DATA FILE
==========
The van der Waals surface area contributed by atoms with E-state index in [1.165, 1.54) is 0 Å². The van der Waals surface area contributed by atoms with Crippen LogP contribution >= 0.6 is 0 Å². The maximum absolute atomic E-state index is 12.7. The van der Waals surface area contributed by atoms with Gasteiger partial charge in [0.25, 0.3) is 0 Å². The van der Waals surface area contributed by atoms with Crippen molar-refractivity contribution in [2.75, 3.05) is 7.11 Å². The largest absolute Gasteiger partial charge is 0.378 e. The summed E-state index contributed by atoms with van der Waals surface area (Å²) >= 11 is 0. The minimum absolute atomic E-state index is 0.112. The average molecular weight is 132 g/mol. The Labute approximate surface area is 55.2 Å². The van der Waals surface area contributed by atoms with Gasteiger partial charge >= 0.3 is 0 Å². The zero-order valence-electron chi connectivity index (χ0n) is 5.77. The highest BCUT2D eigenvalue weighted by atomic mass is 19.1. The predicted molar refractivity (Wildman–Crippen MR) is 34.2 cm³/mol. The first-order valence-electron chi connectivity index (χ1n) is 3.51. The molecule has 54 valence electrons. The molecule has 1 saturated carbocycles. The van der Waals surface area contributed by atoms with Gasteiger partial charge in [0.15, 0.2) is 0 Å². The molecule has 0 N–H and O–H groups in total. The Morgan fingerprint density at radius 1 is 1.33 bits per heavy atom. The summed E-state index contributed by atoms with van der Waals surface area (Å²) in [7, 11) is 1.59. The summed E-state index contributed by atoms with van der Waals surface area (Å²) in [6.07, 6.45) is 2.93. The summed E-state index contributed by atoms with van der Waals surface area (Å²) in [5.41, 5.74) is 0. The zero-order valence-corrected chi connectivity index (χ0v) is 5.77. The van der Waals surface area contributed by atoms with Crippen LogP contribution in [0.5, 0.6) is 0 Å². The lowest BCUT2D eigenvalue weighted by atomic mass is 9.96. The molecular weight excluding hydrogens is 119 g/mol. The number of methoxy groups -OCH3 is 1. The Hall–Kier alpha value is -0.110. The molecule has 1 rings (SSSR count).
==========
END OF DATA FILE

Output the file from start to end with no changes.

The van der Waals surface area contributed by atoms with E-state index in [1.165, 1.54) is 0 Å². The van der Waals surface area contributed by atoms with Crippen LogP contribution >= 0.6 is 0 Å². The maximum absolute atomic E-state index is 12.7. The van der Waals surface area contributed by atoms with Gasteiger partial charge in [0.25, 0.3) is 0 Å². The van der Waals surface area contributed by atoms with Crippen molar-refractivity contribution in [2.75, 3.05) is 7.11 Å². The largest absolute Gasteiger partial charge is 0.378 e. The summed E-state index contributed by atoms with van der Waals surface area (Å²) >= 11 is 0. The minimum absolute atomic E-state index is 0.112. The average molecular weight is 132 g/mol. The Labute approximate surface area is 55.2 Å². The van der Waals surface area contributed by atoms with Gasteiger partial charge >= 0.3 is 0 Å². The zero-order valence-electron chi connectivity index (χ0n) is 5.77. The highest BCUT2D eigenvalue weighted by atomic mass is 19.1. The predicted molar refractivity (Wildman–Crippen MR) is 34.2 cm³/mol. The first-order valence-electron chi connectivity index (χ1n) is 3.51. The molecule has 54 valence electrons. The molecule has 1 saturated carbocycles. The van der Waals surface area contributed by atoms with Gasteiger partial charge in [0.15, 0.2) is 0 Å². The molecule has 0 N–H and O–H groups in total. The Morgan fingerprint density at radius 1 is 1.33 bits per heavy atom. The summed E-state index contributed by atoms with van der Waals surface area (Å²) in [7, 11) is 1.59. The summed E-state index contributed by atoms with van der Waals surface area (Å²) in [6.07, 6.45) is 2.93. The summed E-state index contributed by atoms with van der Waals surface area (Å²) in [5.41, 5.74) is 0. The zero-order valence-corrected chi connectivity index (χ0v) is 5.77. The van der Waals surface area contributed by atoms with Crippen LogP contribution in [0.5, 0.6) is 0 Å². The lowest BCUT2D eigenvalue weighted by atomic mass is 9.96. The molecular weight excluding hydrogens is 119 g/mol. The number of methoxy groups -OCH3 is 1. The Hall–Kier alpha value is -0.110. The molecule has 1 rings (SSSR count).